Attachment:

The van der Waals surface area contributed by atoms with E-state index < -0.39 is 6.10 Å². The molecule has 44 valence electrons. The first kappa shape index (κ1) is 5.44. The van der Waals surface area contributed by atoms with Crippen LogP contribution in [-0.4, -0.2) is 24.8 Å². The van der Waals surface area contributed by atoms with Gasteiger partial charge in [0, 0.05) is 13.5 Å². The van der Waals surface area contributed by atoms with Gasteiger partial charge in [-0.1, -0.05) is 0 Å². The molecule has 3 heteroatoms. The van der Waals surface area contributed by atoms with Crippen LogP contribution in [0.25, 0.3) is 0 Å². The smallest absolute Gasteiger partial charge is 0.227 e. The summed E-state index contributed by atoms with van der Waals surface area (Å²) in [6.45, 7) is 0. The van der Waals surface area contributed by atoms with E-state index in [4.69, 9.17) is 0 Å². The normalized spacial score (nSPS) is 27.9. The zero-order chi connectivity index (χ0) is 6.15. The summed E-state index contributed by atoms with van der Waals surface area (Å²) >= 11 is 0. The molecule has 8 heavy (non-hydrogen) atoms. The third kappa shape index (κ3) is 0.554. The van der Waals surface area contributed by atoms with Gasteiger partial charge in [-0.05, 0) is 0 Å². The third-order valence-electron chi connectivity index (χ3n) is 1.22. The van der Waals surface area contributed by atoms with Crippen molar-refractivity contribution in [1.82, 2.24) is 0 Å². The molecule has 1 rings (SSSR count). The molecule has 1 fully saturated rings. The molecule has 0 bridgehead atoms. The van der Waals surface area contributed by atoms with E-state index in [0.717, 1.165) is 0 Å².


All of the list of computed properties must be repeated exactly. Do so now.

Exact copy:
The van der Waals surface area contributed by atoms with E-state index < -0.39 is 6.10 Å². The molecule has 44 valence electrons. The first kappa shape index (κ1) is 5.44. The van der Waals surface area contributed by atoms with Crippen LogP contribution in [-0.4, -0.2) is 24.8 Å². The van der Waals surface area contributed by atoms with Gasteiger partial charge in [0, 0.05) is 13.5 Å². The van der Waals surface area contributed by atoms with Gasteiger partial charge in [-0.1, -0.05) is 0 Å². The molecule has 3 heteroatoms. The van der Waals surface area contributed by atoms with Crippen LogP contribution in [0.25, 0.3) is 0 Å². The smallest absolute Gasteiger partial charge is 0.227 e. The summed E-state index contributed by atoms with van der Waals surface area (Å²) in [6.45, 7) is 0. The van der Waals surface area contributed by atoms with E-state index in [4.69, 9.17) is 0 Å². The normalized spacial score (nSPS) is 27.9. The zero-order chi connectivity index (χ0) is 6.15. The summed E-state index contributed by atoms with van der Waals surface area (Å²) >= 11 is 0. The molecule has 8 heavy (non-hydrogen) atoms. The third kappa shape index (κ3) is 0.554. The van der Waals surface area contributed by atoms with Gasteiger partial charge in [-0.05, 0) is 0 Å². The third-order valence-electron chi connectivity index (χ3n) is 1.22. The van der Waals surface area contributed by atoms with Crippen molar-refractivity contribution in [1.82, 2.24) is 0 Å². The molecule has 1 rings (SSSR count). The molecule has 1 fully saturated rings. The molecule has 0 bridgehead atoms. The van der Waals surface area contributed by atoms with E-state index in [0.717, 1.165) is 0 Å².